Kazimierz Sichulski (1879-1943) graduated from Krakow Academy of Fine Arts. In 1904 he traveled around Europe, familiarizing himself with the contemporary art trends. In 1905 he visited Huculszczyzna, which became an inspiration for his work. While crossing the Carpathian mountains, he willingly portrayed the local mountaineers. This resulted, among other things, in three images presented in the Gallery, which are another reflection of the Young Poland fascination with the life of the simple people. The portraits of the Old and Young Hucul, as well as the young Huculka, were created during Sichulski’s first trip to Huculszczyzna. They were exhibited shortly after his return at the Krakow Society of Friends of Fine Arts and aroused interest of the critics and the president of the Society – Edward Aleksander Raczynski, who purchased them for his Gallery*.
Description of the painting:
In addition to the works of Kazimierz Sichulski already discussed, which refer to the characteristic fascination of Huculszczyzna, the donor of the Rogalinska Gallery also acquired three, now lost brilliant caricatures, of which the artist was a true master. But they will not be the subject of this story. It is the most intriguing work of the artist entitled “Fish” *. Edward Aleksander Raczyński bought this pastel around 1909, shortly after its painting and placed it in the large Room of the Rogalinska Gallery (currently it is presented in the Gallery of Polish Painting in the National Museum in Poznań).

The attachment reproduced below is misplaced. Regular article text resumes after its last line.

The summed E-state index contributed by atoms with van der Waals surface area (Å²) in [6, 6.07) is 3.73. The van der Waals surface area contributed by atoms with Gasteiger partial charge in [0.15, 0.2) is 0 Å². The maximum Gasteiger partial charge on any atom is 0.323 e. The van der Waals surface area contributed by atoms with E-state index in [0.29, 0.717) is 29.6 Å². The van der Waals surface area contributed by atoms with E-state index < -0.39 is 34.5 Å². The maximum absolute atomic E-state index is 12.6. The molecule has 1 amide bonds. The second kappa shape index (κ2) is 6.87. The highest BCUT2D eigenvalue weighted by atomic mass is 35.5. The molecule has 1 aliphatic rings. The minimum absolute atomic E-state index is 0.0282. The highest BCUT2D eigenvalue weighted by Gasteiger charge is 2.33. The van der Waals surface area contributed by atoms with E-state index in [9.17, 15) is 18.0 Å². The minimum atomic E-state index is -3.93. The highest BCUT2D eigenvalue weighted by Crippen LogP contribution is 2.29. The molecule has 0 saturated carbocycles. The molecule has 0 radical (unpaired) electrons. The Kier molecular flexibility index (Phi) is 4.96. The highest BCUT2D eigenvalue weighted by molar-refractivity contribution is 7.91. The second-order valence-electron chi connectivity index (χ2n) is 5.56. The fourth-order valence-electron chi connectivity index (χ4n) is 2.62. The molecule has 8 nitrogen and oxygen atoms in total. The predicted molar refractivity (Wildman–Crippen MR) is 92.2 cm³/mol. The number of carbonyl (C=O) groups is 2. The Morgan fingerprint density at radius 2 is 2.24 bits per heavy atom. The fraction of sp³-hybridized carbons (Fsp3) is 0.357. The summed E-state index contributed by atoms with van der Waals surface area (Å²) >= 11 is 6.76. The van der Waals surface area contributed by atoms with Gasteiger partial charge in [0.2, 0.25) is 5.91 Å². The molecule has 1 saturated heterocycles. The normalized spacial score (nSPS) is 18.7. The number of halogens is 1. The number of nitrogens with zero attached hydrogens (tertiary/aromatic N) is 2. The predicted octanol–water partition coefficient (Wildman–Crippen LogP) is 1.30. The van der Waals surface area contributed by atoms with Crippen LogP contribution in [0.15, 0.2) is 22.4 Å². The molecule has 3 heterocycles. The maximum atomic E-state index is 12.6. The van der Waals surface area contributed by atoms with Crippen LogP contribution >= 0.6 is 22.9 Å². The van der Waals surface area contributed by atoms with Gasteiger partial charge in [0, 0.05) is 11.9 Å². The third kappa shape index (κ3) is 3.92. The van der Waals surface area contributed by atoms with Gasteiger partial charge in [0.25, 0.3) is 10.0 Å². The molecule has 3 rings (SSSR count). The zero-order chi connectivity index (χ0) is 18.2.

According to researchers, “Fish” is “almost a textbook example”* of the fascination with Japanese art that was widespread at the turn of the centuries. From it come the compositional techniques applied in the image, such as the “bird’s eye view” and the segmented* and asymmetrical frame**.
This should also be added to the extremely important play of the empty background, which, in comparison with the main elements of the representation, acquires equal significance. The illusory, almost abstract vision of reality obtained in this way is so suggestive that it can lead to optical mistakes. An example is provided by the “Catalogue of the Rogalińska Gallery”, in which the colorful reproduction of the discussed work is wrongly reversed.
For Maria Gołąb, the author of the catalog note devoted to “Fish”, this “kind of abstract arrangement, in which the boundary between the view of what is real and unreal, between the object and its reflection is almost eliminated. The resulting questioning of the “objectivity” of the entire representation is deepened by the variability and unattainability of the water image. The title fish, whose silver commas break the surface of blue, do not provide sufficient support for this “reality”. This mysterious in essence canvas, surprises not only with the originality of the compositional arrangement, but above all with this play between different levels of pictorial reality. *
It seems that this image will remain a mystery to us for as long as we interpret it only from the point of view of borrowed Japanese compositional solutions without attempting to explore their background. Much suggests that Sichulski touched in this image the holistic essence of Far Eastern culture, which he transposed into his own, most likely Ukrainian realities.